Prime Minister Theresa May’s Conservative party has lost its overall majority while remaining the largest party in a hung parliament, after Labour makes good progress.
At the time of writing, Theresa May is going to visit the Queen at Buckingham Palace to seek permission to form a government. The Tories are projected to get 319 seats versus 261 for Labour, although 326 seats are needed for a technical majority. Sterling slides 2% against the dollar.
Financial markets are starting to ponder what the election result – in which no party has a parliamentary majority – means for investors.
The results from yesterday’s UK election will likely be a warning of further policy uncertainty. This will most clearly be felt in Brexit negotiations, with EU counterparts likely to be disappointed by the lack of a decisive government mandate. Brussels had hoped that a strengthened Theresa May would be able to make the necessary compromises needed to reach a Brexit deal.
The implications for domestic policy, particularly welfare spending, would point to a further push-back on austerity, with potential for further borrowing and wider deficits. Domestic demand appears unlikely to be affected by the result, although we note from our recent asset allocation meeting that consumer confidence has been declining this year.
The immediate consequences for financial markets are likely to be a weaker currency and higher bond yields. UK equity markets are likely to continue to move in line with the currency.
Recent history suggests that political events, however unexpected or uncertain, have limited impact on asset prices. We would expect a similar reaction after this election, particularly as markets will be digesting potentially ambiguous outcomes. A softer Brexit may be more supportive for Sterling, but political uncertainty may reduce the central banks appetite for raising interest rates. Greater government spending may be negative for bond prices, but quantitative easing can limit any material decrease.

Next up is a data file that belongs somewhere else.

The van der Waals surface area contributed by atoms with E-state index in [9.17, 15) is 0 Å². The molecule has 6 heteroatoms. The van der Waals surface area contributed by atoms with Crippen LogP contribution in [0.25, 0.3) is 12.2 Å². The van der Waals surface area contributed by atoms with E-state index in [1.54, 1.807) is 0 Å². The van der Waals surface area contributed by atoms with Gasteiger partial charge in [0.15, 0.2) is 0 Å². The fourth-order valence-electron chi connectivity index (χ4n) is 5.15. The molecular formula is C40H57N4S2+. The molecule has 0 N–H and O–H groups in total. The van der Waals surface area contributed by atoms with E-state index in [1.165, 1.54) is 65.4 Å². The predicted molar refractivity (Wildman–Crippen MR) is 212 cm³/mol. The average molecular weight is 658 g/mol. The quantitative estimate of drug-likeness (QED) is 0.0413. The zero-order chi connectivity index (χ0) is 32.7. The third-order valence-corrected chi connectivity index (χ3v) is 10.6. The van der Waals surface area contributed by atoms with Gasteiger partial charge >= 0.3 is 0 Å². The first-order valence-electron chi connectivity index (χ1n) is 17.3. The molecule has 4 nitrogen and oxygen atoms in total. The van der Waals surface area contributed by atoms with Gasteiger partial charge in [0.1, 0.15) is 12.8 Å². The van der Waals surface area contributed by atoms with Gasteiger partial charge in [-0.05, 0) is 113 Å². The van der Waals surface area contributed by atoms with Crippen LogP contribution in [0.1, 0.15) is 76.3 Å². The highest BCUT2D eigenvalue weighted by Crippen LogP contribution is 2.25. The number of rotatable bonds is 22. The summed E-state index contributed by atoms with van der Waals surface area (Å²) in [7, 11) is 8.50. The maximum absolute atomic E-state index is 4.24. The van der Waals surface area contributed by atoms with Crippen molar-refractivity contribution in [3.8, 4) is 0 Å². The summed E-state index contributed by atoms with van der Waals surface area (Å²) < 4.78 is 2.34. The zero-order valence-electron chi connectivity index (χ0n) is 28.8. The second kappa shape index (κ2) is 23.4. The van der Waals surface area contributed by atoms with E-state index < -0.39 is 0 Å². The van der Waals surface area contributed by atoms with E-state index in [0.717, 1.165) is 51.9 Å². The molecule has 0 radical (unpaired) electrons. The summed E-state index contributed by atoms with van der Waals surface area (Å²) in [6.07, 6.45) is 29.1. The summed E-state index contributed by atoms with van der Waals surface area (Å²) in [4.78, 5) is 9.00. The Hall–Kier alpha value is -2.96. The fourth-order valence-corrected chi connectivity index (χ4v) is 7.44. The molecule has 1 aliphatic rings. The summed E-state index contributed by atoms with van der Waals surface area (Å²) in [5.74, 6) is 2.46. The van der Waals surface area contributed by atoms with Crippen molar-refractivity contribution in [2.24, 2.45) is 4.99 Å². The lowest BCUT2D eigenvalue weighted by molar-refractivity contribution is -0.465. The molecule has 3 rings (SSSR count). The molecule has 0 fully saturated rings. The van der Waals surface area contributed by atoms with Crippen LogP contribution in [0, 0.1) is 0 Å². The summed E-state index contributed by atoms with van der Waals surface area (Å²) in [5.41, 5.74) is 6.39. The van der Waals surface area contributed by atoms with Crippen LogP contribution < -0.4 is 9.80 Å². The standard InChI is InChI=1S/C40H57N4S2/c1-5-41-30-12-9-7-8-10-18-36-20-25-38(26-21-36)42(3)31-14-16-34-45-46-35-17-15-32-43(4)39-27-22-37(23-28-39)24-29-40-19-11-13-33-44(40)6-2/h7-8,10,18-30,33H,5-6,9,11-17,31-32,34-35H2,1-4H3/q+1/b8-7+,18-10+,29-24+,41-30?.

In this week’s asset allocation meeting, we reaffirmed our negative bias on Sterling. This is mainly predicated on a weaker than expected output for the UK economy and the lack of higher interest rate support. We are negative on bonds and we would expect the consequences of today’s election to lead to shorter-dated bonds out-performing longer-dated ones. Risk assets will continue to be guided by fundamental factors and we see no immediate global impact from the UK election, hence we maintain our neutral weighting to UK equities.
As a new government emerges, we will look for evidence of any policy shifts and potential Brexit outcomes to shape our views going forward.
If you would like to hear more views from our Investment Team, please contact firstname.lastname@example.org.